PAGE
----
Re: Integration of SCST in the mainstream Linux kernel

From: James Bottomley
Date: Mon Feb 04 2008 - 13:50:31 EST

On Mon, 2008-02-04 at 10:29 -0800, Linus Torvalds wrote:
> On Mon, 4 Feb 2008, James Bottomley wrote:
> >
> > The way a user space solution should work is to schedule mmapped I/O
> > from the backing store and then send this mmapped region off for target
> > I/O.
> mmap'ing may avoid the copy, but the overhead of a mmap operation is
> quite often much *bigger* than the overhead of a copy operation.
> Please do not advocate the use of mmap() as a way to avoid memory copies.
> It's not realistic. Even if you can do it with a single "mmap()" system
> call (which is not at all a given, considering that block devices can
> easily be much larger than the available virtual memory space), the fact
> is that page table games along with the fault (and even just TLB miss)
> overhead is easily more than the cost of copying a page in a nice
> streaming manner.
> Yes, memory is "slow", but dammit, so is mmap().
> > You also have to pull tricks with the mmap region in the case of writes
> > to prevent useless data being read in from the backing store. However,
> > none of this involves data copies.
> "data copies" is irrelevant. The only thing that matters is performance.
> And if avoiding data copies is more costly (or even of a similar cost)
> than the copies themselves would have been, there is absolutely no upside,
> and only downsides due to extra complexity.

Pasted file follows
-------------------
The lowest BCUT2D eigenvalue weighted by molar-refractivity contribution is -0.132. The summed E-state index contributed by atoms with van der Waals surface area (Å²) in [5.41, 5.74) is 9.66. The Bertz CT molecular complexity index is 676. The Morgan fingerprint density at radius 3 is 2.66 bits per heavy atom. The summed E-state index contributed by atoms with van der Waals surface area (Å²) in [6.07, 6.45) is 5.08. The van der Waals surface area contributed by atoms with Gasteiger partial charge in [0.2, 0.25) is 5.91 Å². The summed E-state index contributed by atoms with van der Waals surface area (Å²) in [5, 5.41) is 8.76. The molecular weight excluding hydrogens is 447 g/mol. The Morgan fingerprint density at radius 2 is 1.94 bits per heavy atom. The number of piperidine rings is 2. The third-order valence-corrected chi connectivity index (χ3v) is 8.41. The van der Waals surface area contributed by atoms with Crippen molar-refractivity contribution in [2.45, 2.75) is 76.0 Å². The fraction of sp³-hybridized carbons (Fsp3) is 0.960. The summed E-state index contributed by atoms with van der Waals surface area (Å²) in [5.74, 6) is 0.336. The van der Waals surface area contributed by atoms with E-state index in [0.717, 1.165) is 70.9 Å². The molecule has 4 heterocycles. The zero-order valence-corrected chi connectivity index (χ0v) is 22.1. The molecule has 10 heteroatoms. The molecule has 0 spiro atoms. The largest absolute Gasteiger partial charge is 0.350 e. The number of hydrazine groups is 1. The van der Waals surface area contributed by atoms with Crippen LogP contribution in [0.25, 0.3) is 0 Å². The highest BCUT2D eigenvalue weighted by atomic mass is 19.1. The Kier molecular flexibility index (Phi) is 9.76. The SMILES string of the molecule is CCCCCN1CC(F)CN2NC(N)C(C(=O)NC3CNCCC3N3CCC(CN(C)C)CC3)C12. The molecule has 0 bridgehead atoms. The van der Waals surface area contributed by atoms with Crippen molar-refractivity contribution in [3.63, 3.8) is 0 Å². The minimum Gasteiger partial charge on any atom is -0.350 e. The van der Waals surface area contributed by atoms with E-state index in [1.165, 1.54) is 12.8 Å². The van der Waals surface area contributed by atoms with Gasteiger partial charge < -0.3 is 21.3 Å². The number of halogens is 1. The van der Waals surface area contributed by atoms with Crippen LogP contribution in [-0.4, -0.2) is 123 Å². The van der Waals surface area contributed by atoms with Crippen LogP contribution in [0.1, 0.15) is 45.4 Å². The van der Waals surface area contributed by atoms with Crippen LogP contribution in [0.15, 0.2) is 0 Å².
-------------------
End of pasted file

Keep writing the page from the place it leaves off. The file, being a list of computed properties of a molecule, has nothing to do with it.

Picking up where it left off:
> If you want good performance for a service like this, you really generally
> *do* need to in kernel space. You can play games in user space, but you're
> fooling yourself if you think you can do as well as doing it in the
> kernel. And you're *definitely* fooling yourself if you think mmap()
> solves performance issues. "Zero-copy" does not equate to "fast". Memory
> speeds may be slower that core CPU speeds, but not infinitely so!
> (That said: there *are* alternatives to mmap, like "splice()", that really
> do potentially solve some issues without the page table and TLB overheads.
> But while splice() avoids the costs of paging, I strongly suspect it would
> still have easily measurable latency issues. Switching between user and
> kernel space multiple times is definitely not going to be free, although
> it's probably not a huge issue if you have big enough requests).

Sorry ... this is really just a discussion of how something (zero copy)
could be done, rather than an implementation proposal. (I'm not
actually planning to make the STGT people do anything ... although
investigating splice does sound interesting).

Right at the moment, STGT seems to be performing just fine on
measurements up to gigabit networks. There are suggestions that there
may be a problem on 8G IB networks, but it's not definitive yet.

I'm already on record as saying I think the best fix for IB networks is
just to reduce the context switches by increasing the transfer size, but
the infrastructure to allow that only just went into git head.


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